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Little Nicky (September 25/01)

Generally, there are two types of Adam Sandler comedies: Those in which he speaks with an unusual voice (The Waterboy) and those in which he speaks normally (The Wedding Singer). Little Nicky falls under the former category and essentially represents the worst of the Sandler comedies. It's occasionally funny, though never as hilarious as Happy Gilmore or Billy Madison, and the whole thing just seems over-produced. It's as if Sandler had finally received this huge budget and felt the need to ensure that every penny was accounted for in the final product (from the lavish sets to the stunt casting of Harvey Keitel as Sandler's father, subtlety just doesn't exist within Little Nicky).

Sandler stars as Little Nicky, the son of Satan (Keitel). Nicky's face is permanently contorted into this bizarre half-grin due to being beaten with a shovel by his brother. This causes him to speak with this lisp/grating accent that is so irritating, so obnoxious, it almost completely destroys the film before it's halfway through the first reel. After his two evil brothers embark on a quest to rule earth, Nicky must follow them and capture them or else souls will no longer be admitted into Hell and his father will die. While on earth, he befriends a shy geek (Patricia Arquette) and slowly discovers what being human is all about.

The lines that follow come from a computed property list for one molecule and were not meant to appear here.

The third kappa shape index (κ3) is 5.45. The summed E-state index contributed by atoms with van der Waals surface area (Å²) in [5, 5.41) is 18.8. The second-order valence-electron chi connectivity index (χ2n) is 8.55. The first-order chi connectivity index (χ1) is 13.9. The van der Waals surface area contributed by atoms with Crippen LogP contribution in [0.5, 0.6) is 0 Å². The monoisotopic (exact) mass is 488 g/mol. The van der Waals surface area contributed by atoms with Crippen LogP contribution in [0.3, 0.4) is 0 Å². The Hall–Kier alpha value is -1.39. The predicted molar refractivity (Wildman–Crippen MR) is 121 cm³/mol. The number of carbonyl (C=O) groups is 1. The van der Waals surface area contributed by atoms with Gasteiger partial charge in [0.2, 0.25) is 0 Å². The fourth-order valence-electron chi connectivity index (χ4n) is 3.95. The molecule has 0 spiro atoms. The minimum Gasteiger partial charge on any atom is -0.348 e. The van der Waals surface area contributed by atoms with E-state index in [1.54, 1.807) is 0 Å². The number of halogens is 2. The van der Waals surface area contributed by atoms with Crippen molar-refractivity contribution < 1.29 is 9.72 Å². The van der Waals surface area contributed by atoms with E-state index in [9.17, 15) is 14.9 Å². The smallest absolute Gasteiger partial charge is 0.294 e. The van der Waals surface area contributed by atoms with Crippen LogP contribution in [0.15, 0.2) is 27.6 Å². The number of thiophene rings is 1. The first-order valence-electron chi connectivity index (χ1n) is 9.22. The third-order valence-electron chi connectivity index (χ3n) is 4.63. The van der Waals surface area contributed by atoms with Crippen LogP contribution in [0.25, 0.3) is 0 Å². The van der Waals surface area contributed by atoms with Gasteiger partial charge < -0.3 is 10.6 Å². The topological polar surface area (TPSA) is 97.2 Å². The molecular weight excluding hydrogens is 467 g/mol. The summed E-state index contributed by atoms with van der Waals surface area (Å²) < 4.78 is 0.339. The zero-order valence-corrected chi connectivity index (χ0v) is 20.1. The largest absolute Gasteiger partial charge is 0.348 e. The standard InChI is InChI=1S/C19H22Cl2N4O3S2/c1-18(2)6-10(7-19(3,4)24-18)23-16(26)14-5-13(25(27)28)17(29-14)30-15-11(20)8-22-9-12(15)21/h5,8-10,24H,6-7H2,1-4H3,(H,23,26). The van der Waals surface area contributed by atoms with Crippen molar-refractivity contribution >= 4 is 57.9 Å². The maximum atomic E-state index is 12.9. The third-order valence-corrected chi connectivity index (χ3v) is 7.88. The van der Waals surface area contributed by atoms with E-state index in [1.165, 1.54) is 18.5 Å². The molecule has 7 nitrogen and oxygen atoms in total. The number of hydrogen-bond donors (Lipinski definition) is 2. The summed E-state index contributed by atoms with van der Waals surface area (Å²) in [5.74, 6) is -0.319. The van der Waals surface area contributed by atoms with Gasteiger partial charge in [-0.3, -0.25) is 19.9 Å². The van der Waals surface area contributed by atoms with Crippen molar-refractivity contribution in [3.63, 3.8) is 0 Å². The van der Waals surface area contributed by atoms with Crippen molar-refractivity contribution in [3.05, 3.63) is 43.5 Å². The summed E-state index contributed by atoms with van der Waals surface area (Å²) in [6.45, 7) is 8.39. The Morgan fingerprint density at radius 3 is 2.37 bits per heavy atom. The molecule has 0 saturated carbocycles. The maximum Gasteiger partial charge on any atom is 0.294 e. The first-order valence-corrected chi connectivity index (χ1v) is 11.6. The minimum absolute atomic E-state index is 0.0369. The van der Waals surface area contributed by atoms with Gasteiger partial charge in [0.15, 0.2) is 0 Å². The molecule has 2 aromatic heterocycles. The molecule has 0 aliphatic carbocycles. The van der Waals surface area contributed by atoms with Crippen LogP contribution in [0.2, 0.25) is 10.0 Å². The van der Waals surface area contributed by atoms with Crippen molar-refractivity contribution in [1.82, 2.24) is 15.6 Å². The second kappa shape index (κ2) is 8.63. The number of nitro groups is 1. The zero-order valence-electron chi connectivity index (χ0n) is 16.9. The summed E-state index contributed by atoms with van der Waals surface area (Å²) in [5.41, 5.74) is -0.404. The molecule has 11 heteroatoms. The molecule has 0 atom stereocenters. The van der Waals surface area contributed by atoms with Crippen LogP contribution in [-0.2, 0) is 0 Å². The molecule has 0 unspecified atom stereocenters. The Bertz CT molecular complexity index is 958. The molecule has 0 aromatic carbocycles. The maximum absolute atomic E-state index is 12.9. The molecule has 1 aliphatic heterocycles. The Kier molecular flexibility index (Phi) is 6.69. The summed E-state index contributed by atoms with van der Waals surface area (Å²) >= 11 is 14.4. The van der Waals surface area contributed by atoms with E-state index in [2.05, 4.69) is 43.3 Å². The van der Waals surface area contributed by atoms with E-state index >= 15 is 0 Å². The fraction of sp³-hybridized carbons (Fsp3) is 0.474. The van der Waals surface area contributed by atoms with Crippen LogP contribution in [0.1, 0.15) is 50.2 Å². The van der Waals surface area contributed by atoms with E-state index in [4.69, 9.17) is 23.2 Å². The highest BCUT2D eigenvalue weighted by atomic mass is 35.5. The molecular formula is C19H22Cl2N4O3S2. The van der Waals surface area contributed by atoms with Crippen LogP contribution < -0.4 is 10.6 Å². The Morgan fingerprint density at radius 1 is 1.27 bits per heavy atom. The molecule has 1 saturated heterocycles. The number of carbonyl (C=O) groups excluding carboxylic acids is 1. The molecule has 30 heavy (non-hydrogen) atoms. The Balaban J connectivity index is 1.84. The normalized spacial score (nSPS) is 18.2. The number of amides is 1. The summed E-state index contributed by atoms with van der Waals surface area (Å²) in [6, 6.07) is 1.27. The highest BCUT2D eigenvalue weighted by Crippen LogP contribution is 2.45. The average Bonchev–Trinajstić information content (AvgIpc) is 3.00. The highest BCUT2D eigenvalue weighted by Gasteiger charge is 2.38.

There are a few minor laughs scattered throughout the flick (the funniest scene has got to be, hands down, the Regis cameo - if you've seen it, you know what I'm talking about), but there's no Happy Gilmore-esque belly-laughs. The biggest problem is that unlike his earlier movies, Sandler's chosen to bring us a world that's completely alien (unless, of course, you routinely make daytrips to Hell), so it's hard to relate to anything (and thus find anything funny). The funniest comedies are that way because they take something out of reality and contort it to outlandish levels. But some of the cameos are fun (particularly Jon Lovitz as The Peeper) and the performances unexpectedly good (Rhys Ifans as Sandler's brother steals most of his scenes).

Little Nicky is entertaining and diverting enough to warrant a recommendation (towards a rental, if you haven't seen it).

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